South African women architects |

South African women architects

18 January 2018

Statistics show that of a total of 8 842 registered architectural professionals in South Africa, only 21% are women.

The WiASA programme was therefore launched in 2015 to encourage, support, educate, develop and transform women in the profession, as well as women wanting to enter the profession.

Women bring an extra dimension to the table - different ways of thinking about property developments. A variety is positive in a creative environment.

It all started with:

Sophia Gray - First South African architect

Although not formally trained as an architect, Sophia Gray is considered to be South Africa's first female architect. She was the wife of the first Anglican Bishop of Cape Town, Robert Gray. Sophy and her husband emigrated to Cape Town in 1847, where her husband was to establish a new colonial diocese, churches and schools. Sophy Gray had brought along architectural plans of churches that could be adapted to the design of churches and schools for the new Anglican parishes that were to be established throughout South Africa. Both Sophy and her husband favoured the neo-Gothic style of church architecture which was fashionable in Britain at that time and advocated by the Ecclesiologists. Even so, Sophy and Robert Gray felt that church design should not stick slavishly to the Early English Period, but should show some diversity. Of more than 50 churches built in South Africa during Robert Gray's bishopric, at least 40 were designed by Sophy of which include:

  • St George's Church - Knysna (1849)
  • St Matthew's Church - Riversdale, Western Cape (1854)
  • St Andrew's Chapel - Newlands, Cape Town (1856)
  • Church of St Mary the Virgin - Woodstock, Cape Town (1859)
  • St Luke's Mission Church - Swellendam (1869)
  • St Peter's Church - Plettenberg Bay (1879)

The School of Architecture at the University of the Free State started the annual Sophia Gray Lectures and Exhibitions in 1989. It was initiated and conceptualized by Professor Paul Kotze. The aims of this series are to highlight the contribution that architects and architecture make to society and were, initially at least, intended to create positive role models for the student body of the School of Architecture. It was named after the first professionally active architect in Bloemfontein, namely Sophia Gray.

Years later these women started their careers:

Deborah Preller

Partner Groenewald/Preller Architects.

Qualifications: BArch - University of Pretoria.

Deborah Preller designed for Burg Doherty Bryant & Partners and JH Architects in Worcester before pulling up stakes and moving to Jamaica in 1988, where she managed the Chang Group, a multidisciplinary development and construction company designing schools, community centres, new residential developments and luxury houses.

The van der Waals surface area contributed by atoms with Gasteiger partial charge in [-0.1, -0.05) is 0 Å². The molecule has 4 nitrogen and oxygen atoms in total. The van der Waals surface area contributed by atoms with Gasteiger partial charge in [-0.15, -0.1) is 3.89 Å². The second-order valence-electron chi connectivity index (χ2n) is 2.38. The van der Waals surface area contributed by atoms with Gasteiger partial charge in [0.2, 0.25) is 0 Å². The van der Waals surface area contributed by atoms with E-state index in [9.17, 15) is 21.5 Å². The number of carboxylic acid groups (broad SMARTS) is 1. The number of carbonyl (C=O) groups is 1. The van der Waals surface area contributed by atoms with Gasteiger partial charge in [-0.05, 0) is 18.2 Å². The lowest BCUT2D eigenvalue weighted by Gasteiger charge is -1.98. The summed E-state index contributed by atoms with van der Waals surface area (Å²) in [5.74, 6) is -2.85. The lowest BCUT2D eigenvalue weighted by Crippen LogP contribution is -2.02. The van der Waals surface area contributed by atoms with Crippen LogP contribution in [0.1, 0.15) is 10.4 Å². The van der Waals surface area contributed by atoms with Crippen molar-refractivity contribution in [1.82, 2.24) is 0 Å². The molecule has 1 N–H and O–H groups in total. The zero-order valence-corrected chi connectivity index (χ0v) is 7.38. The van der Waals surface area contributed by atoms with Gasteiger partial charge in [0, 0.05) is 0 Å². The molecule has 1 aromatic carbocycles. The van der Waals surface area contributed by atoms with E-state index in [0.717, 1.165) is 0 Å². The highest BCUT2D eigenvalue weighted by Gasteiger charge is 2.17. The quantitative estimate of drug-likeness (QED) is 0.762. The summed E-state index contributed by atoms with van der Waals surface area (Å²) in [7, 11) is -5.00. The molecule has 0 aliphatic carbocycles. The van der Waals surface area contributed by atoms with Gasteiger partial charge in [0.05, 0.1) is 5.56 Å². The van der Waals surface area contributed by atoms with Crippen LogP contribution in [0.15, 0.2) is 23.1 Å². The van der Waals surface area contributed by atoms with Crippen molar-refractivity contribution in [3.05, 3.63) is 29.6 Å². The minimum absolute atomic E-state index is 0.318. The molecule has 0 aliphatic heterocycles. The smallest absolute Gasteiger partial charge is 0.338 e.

She returned to South Africa to become a partner in Groenewald/Preller Architects and has designed schools throughout the Western Cape and community-driven multi-purpose facilities, clinics and crèches, such as the community centre for Ithemba Labantwana in Gugulethu and Medecins sans Frontieres' Nolangile Youth Centre and Clinic in Khayelitsha.

Deborah has been an external examiner at a number of universities and universities of technology and has lectured part-time in applied design at the Cape University of Technology. She has served as president of the Cape Institute for Architecture and on the management committee of the South African Institute of Architects (SAIA). She is also on the editorial advisory boards of a number of publications, including the Digest of African Architecture.

Kate Otten

Principal architect Kate Otten Architects.

Qualifications: BArch - University of Witwatersrand.

Kate Otten established her own practice in 1989 after gaining experience with other practices, including Jo Noero & Henry Paine Architects. An internationally award-winning South African architect, she has designed work as diverse as community libraries, the new Tzaneen Waterfront development, the museum exhibition space at the former Women's Jail at Constitution Hill and an art therapy centre.

Kate is a part-time lecturer in theory and design; she also lectures in architectural construction and design at the Alexandra Arts Centre. Her numerous awards include regional businesswoman of the year and a commendation from the South African Institute of Architects for her work on the former Woman's Jail.

Trudi Groenewald

Partner Groenewald/Preller Architects.

Qualifications: BArch - University of Pretoria. Completed a property development programme at UCT's Graduate School of Business. Certificate in arbitration - Association of Arbitrators.

Trudi Groenewald specialises in technical, industrial and heritage projects, among them the SALT Observatory Building at Sutherland. She became the first female president of the Cape Institute of Architects in 1992 and a senior partner in Burg Doherty Bryant & Partners in the 1980s, in charge of the Cape Town office. Trudi founded Groenewald/Preller Architects in 1990 with Deborah Preller. Among the work the practice has undertaken is renovations on the Robben Island Museum and the building of several projects for the South African Navy in Simon's Town.

Anya van der Merwe Miszewski

Director Van der Merwe Miszewski Architects.

Qualifications: BArch & thesis with distinction (UCT History and theory) - Architectural Assosciation, London.